The first film in Pedro Costa's transformative trilogy about Fontainhas, an impoverished quarter of Lisbon, Ossos is a tale of young lives torn apart by desperation. After a suicidal ...
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After the Portuguese government demolishes his slum and relocates him to a housing project on the outskirts of Lisbon, 75-year-old Cape Verde immigrant Ventura wanders between his new and ... See full summary »
The film tells a story of Mariana, a nurse who leaves Lisbon to accompany an immigrant worker in a comatose sleep on his trip home to Cape Verde. The devoted Portuguese nurse took a journey only to find herself lost in abstract drama.
Inês de Medeiros,
Isaach De Bankolé,
Vicente, seventeen, lives with brother Nino, ten-years-old, and his ailing father in a derelict house on the outskirts of the capital. They don't seem to remember their mother, and are very... See full summary »
Inês de Medeiros
"The time is now, a numbing and timeless present of hospital stays, bureaucratic questioning, and wandering through remembered spaces... and suddenly it is also then, the mid '70s and the ... See full summary »
Ema is a very attractive but innocent girl, so pretty that cars crash in her presence. Young marries Dr. Carlo Paiva, who she is not attracted to, but is her father's friend. They move to ... See full summary »
Manoel de Oliveira
Cécile Sanz de Alba,
Luís Miguel Cintra
Julio, aged nineteen, has just left the provinces to settle down in the outskirts of Lisbon. He lives there in a poor area with his uncle Afonso and starts working as an apprentice ... See full summary »
Episodes from entire military history of Portugal are told through flashbacks as a professorish soldier recounts them while marching through a Portuguese African colony in 1973. He easily ... See full summary »
Manoel de Oliveira
Luís Miguel Cintra,
The first film in Pedro Costa's transformative trilogy about Fontainhas, an impoverished quarter of Lisbon, Ossos is a tale of young lives torn apart by desperation. After a suicidal teenage girl gives birth, she misguidedly entrusts her baby's safety to the troubled, deadbeat father, whose violent actions take the viewer on a tour of the foreboding, crumbling shantytown in which they live. With its reserved, shadowy cinematography by Emmanuel Machuel (who collaborated with Bresson on L'argent), Ossos is a haunting look at a devastated community. Written by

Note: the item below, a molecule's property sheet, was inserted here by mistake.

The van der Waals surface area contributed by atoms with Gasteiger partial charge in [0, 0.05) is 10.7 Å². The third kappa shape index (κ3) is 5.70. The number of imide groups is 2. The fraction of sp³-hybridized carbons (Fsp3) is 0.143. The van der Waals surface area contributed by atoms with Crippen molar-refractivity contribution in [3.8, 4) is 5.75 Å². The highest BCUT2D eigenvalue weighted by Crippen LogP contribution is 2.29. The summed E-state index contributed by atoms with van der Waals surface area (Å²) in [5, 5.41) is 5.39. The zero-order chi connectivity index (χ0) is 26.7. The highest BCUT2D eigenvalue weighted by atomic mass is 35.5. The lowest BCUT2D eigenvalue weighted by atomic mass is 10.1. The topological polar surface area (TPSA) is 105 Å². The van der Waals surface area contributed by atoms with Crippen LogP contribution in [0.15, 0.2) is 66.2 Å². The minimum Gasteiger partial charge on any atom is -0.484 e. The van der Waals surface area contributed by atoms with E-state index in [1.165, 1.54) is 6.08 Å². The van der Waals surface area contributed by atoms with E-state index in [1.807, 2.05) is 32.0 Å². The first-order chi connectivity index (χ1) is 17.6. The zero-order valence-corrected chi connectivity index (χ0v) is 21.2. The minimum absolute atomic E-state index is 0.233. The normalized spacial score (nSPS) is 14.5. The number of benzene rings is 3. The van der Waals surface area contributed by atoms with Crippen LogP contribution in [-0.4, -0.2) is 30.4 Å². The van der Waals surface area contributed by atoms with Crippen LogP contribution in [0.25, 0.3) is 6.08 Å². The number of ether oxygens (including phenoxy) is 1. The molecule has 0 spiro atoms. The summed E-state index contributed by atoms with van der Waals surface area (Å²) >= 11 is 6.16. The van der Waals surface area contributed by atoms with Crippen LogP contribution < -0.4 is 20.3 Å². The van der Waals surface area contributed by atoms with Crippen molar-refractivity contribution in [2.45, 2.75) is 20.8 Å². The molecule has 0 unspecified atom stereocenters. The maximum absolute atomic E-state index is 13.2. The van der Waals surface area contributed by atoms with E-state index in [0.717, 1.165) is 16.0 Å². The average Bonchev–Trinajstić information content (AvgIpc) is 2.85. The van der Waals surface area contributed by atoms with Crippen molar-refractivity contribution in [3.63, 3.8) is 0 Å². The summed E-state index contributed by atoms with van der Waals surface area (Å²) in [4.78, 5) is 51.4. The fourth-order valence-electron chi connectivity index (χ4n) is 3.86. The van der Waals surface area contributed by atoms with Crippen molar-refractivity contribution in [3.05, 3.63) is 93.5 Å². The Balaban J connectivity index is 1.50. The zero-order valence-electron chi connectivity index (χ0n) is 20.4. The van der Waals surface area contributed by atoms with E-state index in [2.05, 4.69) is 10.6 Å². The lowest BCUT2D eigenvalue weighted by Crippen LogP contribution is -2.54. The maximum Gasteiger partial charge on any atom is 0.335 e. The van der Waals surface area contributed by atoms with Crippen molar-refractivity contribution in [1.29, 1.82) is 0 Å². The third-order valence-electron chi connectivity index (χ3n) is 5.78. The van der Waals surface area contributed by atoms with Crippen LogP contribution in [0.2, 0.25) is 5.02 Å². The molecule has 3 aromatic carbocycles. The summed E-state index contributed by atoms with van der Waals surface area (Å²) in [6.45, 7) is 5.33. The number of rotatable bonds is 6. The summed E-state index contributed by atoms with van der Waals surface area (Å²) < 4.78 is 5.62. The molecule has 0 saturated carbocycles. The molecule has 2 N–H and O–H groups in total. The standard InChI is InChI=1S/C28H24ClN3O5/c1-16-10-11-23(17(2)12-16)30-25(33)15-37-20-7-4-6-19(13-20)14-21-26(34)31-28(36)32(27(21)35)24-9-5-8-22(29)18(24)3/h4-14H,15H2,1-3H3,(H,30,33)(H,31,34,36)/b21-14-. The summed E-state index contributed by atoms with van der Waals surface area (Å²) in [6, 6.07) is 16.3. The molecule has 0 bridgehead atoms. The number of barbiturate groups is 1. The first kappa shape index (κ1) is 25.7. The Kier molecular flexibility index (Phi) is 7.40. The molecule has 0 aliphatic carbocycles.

Before watching this film, and because of what I had been reading about it on the Internet, I thought it was an attempt to capture the feeling of decadence present in the city of Lisbon and its surroundings (if you have been there you know what I mean). But then I saw it. And understood that in a way I was right... it is an attempt, it does not mean that the director was capable of doing so.
The so called "slow movies" or "long shot sequences" cannot, alone, produce a film. "Ossos" seems to be just that, just a bunch of long shots filmed in an extremely slow pace trying to be - by itself - an art-movie. There is here no connection at all between form and content.
The feeling I got from watching this was that anyone could have made the film. No idea was needed, and no money for production I am sure. You just need to film a couple of people staring at the walls, with no script at all, with some shouting in the background.
It is almost impossible to debate this film as it is completely empty as a film. OK, we can discuss the content but as a representation of a piece of reality, leading us the a discussion about something independent from the movie itself. But the film is just that: a big ZERO.
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